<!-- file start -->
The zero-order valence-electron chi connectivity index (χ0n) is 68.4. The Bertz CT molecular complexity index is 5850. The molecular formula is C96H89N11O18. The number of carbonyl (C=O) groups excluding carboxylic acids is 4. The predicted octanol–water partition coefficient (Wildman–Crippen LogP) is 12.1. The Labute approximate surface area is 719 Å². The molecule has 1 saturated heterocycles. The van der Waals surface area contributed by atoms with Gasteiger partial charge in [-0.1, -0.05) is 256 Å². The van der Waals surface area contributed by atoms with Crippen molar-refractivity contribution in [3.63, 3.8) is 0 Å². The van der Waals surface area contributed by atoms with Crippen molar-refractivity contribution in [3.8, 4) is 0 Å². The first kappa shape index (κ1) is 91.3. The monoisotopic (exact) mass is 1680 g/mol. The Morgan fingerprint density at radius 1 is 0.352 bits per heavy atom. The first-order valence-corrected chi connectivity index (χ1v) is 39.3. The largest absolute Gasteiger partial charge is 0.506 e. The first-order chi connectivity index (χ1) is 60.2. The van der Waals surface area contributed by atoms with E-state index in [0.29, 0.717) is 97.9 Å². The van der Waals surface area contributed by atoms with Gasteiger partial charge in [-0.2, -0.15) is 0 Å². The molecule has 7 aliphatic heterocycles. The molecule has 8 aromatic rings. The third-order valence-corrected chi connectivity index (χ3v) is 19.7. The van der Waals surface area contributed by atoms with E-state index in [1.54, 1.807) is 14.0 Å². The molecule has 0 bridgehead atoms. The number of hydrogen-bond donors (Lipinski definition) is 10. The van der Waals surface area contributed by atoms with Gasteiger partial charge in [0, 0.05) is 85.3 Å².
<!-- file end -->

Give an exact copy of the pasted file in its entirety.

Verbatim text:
The zero-order valence-electron chi connectivity index (χ0n) is 68.4. The Bertz CT molecular complexity index is 5850. The molecular formula is C96H89N11O18. The number of carbonyl (C=O) groups excluding carboxylic acids is 4. The predicted octanol–water partition coefficient (Wildman–Crippen LogP) is 12.1. The Labute approximate surface area is 719 Å². The molecule has 1 saturated heterocycles. The van der Waals surface area contributed by atoms with Gasteiger partial charge in [-0.1, -0.05) is 256 Å². The van der Waals surface area contributed by atoms with Crippen molar-refractivity contribution in [3.63, 3.8) is 0 Å². The van der Waals surface area contributed by atoms with Crippen molar-refractivity contribution in [3.8, 4) is 0 Å². The first kappa shape index (κ1) is 91.3. The monoisotopic (exact) mass is 1680 g/mol. The Morgan fingerprint density at radius 1 is 0.352 bits per heavy atom. The first-order valence-corrected chi connectivity index (χ1v) is 39.3. The largest absolute Gasteiger partial charge is 0.506 e. The first-order chi connectivity index (χ1) is 60.2. The van der Waals surface area contributed by atoms with E-state index in [0.29, 0.717) is 97.9 Å². The van der Waals surface area contributed by atoms with Gasteiger partial charge in [-0.2, -0.15) is 0 Å². The molecule has 7 aliphatic heterocycles. The molecule has 8 aromatic rings. The third-order valence-corrected chi connectivity index (χ3v) is 19.7. The van der Waals surface area contributed by atoms with E-state index in [1.54, 1.807) is 14.0 Å². The molecule has 0 bridgehead atoms. The number of hydrogen-bond donors (Lipinski definition) is 10. The van der Waals surface area contributed by atoms with Gasteiger partial charge in [0, 0.05) is 85.3 Å².